From the Ashes 

CHAPTER SEVEN

Unknown planet, Alpha Quadrant

A maroon sun was rising over jagged mountain ridges. Massive granite formations sharply surged up almost vertically from the bottom of a deep gorge, in between them tall stone pinnacles dotted the valley, their eroded surfaces in surreal shapes, windswept coniferous trees and shrubs were clinging to even the smallest cracks and ledges, in the distance majestic snow-capped peaks framed the breathtaking scenery, the ridges shrouded in mist, floating on clouds, serene and staggeringly beautiful. The chilly morning air left a sparkling white glaze of rime on the evergreen vegetation. 

Following a narrow trail of thousands of winding stone steps, hewn into the cliff, a tiny figure was clambering up the mountain. The man was wearing a thick coat, hiking boots and he was using a walking stick to balance his steps on the slippery trek. The silence around him was broken only by the singing of exotic looking birds and the rushing sound of a nearby waterfall. 

 

Exhausted by the strenuous ascent, Captain White sat down on a boulder for a break. He opened his backpack and pulled out a canteen and a small metal box which was filled with fruit and trail mix. He gulped down a big mouthful of water before starting to munch on his provisions. Nibbling on some nuts the Captain was just enjoying the view, when he heard a rustling noise behind him. He looked around, but he saw nothing. Turning back to his hiking snack, White heard again a sound, the braking of a twig, he spun his head quickly, his eyes scanning the treeline and the large bushy ferns a few meters away for any movement; then suddenly again a sound and a shadow disappearing into the foliage. Captain White got up and walked a few steps in the direction where he had spotted the movement, aware of the threat ever since receiving an anonymous warning about a possible attempt on his life, his right hand was closing around a small hand phaser.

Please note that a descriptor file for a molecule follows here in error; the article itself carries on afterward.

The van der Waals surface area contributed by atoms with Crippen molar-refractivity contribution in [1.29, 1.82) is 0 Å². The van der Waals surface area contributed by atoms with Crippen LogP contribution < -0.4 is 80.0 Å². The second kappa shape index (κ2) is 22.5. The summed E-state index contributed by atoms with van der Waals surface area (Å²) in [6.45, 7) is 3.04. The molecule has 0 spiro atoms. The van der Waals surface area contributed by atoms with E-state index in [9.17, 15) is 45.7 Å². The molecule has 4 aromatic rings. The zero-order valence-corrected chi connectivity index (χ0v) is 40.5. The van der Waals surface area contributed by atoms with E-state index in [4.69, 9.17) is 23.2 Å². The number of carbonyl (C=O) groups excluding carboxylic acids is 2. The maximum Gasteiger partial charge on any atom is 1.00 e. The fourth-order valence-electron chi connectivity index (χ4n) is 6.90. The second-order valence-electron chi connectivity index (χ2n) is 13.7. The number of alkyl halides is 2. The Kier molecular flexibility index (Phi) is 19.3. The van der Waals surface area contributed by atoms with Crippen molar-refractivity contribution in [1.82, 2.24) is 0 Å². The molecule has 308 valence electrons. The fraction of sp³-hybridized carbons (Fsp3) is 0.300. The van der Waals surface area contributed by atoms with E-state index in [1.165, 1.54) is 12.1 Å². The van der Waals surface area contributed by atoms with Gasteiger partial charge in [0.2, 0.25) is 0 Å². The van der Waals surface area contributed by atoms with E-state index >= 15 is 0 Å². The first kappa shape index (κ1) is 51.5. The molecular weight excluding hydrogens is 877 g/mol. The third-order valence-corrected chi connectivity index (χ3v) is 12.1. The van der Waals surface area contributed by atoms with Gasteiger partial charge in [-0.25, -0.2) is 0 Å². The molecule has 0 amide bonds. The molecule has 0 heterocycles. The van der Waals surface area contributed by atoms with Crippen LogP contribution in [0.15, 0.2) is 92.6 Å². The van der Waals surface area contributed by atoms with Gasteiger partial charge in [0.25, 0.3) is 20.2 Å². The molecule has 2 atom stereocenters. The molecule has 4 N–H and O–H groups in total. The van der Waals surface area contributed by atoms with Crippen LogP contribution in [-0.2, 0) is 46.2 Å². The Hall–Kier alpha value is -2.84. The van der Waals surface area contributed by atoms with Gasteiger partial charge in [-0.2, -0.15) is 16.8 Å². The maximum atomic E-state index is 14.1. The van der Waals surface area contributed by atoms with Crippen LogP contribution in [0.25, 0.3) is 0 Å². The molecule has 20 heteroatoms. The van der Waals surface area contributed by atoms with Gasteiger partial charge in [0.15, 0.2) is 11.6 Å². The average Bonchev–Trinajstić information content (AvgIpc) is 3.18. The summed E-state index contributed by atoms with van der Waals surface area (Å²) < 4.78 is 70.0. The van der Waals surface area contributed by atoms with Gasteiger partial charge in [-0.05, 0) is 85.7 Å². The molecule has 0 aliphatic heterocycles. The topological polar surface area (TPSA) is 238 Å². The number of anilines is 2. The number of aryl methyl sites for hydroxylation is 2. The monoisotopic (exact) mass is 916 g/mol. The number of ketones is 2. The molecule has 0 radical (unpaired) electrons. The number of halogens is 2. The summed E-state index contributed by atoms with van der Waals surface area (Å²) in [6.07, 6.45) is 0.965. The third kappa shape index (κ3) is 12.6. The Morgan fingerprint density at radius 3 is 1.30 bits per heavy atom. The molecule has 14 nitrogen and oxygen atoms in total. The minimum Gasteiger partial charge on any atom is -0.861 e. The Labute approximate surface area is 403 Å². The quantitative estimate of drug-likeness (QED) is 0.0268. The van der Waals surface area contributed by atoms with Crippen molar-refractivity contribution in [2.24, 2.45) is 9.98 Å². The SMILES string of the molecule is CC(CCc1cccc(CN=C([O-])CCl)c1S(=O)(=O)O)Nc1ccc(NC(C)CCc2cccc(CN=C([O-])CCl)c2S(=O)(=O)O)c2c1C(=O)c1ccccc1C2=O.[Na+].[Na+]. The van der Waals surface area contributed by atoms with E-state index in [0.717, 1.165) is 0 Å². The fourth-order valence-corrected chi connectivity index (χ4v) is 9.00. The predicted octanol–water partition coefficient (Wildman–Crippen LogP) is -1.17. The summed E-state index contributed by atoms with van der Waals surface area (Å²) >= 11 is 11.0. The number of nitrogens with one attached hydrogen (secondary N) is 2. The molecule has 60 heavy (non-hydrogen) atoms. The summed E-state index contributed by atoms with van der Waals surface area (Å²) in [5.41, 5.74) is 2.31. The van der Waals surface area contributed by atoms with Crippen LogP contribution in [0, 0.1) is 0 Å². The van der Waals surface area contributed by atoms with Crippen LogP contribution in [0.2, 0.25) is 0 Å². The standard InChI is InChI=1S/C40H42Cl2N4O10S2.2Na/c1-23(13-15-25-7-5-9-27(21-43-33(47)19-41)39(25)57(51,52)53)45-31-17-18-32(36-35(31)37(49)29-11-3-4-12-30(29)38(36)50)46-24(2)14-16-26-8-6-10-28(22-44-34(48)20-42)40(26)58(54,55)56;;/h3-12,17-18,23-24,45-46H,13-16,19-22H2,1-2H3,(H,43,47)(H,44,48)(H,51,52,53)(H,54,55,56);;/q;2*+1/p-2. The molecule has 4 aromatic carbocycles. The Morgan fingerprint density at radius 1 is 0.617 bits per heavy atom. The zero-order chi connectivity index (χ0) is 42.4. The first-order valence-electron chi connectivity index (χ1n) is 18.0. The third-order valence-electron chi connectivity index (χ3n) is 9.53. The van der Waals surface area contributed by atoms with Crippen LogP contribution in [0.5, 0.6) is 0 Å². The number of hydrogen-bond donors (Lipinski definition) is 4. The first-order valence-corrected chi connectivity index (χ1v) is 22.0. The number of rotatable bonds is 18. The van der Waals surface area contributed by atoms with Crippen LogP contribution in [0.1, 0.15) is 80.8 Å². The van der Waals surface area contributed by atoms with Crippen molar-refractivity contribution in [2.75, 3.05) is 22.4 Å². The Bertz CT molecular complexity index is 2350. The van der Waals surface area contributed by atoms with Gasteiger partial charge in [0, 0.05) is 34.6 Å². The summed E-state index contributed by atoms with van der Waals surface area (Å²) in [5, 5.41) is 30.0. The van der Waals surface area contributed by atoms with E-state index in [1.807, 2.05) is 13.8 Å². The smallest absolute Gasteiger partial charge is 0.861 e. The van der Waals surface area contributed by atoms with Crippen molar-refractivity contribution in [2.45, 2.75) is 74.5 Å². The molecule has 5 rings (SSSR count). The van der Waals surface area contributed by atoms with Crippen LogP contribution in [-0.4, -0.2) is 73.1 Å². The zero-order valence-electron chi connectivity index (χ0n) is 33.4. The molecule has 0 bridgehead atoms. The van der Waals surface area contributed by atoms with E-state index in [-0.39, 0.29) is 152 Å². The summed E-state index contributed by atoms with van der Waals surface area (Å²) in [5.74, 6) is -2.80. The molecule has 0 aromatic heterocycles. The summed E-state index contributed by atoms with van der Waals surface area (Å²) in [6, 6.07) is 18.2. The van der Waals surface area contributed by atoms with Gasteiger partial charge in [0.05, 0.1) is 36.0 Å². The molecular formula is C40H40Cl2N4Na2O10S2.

“Who is there? Show yourself!”, he yelled.

 

At this moment his pursuer made its entry by jumping on a rock next to him: it was a small animal, a prosimian mammal with striped fur, a long bushy tail and big eyes. It squealed excitedly. White put away his phaser and laughed.

“Hi there, little buddy, you scared me!”

The animal squealed again.

“What is it? Up early, looking for breakfast, huh? You want a treat?”, the Captain wondered in amusement.

He walked back to his backpack and sat down again, before he took a single raisin and placed it on a tree stump across from him. He looked at the animal and gestured.

“There you go.”

The creature began to sneak up carefully towards the treat, sniffing with its nose all the time. It climbed on top of the tree stump, took the dried fruit into his claws and slowly pecked it apart with its tiny teeth.

“That good, huh?”, White asserted.

“You want another one?”